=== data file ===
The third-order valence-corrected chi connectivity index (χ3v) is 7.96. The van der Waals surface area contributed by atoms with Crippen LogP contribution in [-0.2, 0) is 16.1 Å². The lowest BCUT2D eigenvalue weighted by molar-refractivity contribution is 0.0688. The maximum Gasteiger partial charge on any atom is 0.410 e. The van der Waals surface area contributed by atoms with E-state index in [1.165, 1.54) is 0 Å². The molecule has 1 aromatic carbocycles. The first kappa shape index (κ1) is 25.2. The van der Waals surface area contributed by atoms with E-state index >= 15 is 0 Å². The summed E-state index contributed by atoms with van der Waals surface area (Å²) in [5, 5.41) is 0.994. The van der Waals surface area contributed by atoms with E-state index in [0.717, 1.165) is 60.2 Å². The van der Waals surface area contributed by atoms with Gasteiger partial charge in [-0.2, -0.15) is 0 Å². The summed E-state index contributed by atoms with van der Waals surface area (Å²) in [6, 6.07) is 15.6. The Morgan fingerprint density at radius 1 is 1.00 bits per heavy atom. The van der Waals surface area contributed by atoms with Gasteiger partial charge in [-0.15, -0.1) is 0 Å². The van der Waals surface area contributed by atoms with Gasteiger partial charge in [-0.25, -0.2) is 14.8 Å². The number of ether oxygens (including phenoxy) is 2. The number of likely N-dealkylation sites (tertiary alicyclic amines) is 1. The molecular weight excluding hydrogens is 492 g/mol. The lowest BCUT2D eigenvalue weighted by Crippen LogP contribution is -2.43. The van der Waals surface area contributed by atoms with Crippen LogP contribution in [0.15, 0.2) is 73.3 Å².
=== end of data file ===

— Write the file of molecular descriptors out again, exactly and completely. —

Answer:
The third-order valence-corrected chi connectivity index (χ3v) is 7.96. The van der Waals surface area contributed by atoms with Crippen LogP contribution in [-0.2, 0) is 16.1 Å². The lowest BCUT2D eigenvalue weighted by molar-refractivity contribution is 0.0688. The maximum Gasteiger partial charge on any atom is 0.410 e. The van der Waals surface area contributed by atoms with E-state index in [1.165, 1.54) is 0 Å². The molecule has 1 aromatic carbocycles. The first kappa shape index (κ1) is 25.2. The van der Waals surface area contributed by atoms with E-state index >= 15 is 0 Å². The summed E-state index contributed by atoms with van der Waals surface area (Å²) in [5, 5.41) is 0.994. The van der Waals surface area contributed by atoms with E-state index in [0.717, 1.165) is 60.2 Å². The van der Waals surface area contributed by atoms with Gasteiger partial charge in [-0.2, -0.15) is 0 Å². The summed E-state index contributed by atoms with van der Waals surface area (Å²) in [6, 6.07) is 15.6. The Morgan fingerprint density at radius 1 is 1.00 bits per heavy atom. The van der Waals surface area contributed by atoms with Gasteiger partial charge in [-0.15, -0.1) is 0 Å². The van der Waals surface area contributed by atoms with Gasteiger partial charge in [-0.25, -0.2) is 14.8 Å². The number of ether oxygens (including phenoxy) is 2. The number of likely N-dealkylation sites (tertiary alicyclic amines) is 1. The molecular weight excluding hydrogens is 492 g/mol. The lowest BCUT2D eigenvalue weighted by Crippen LogP contribution is -2.43. The van der Waals surface area contributed by atoms with Crippen LogP contribution in [0.15, 0.2) is 73.3 Å².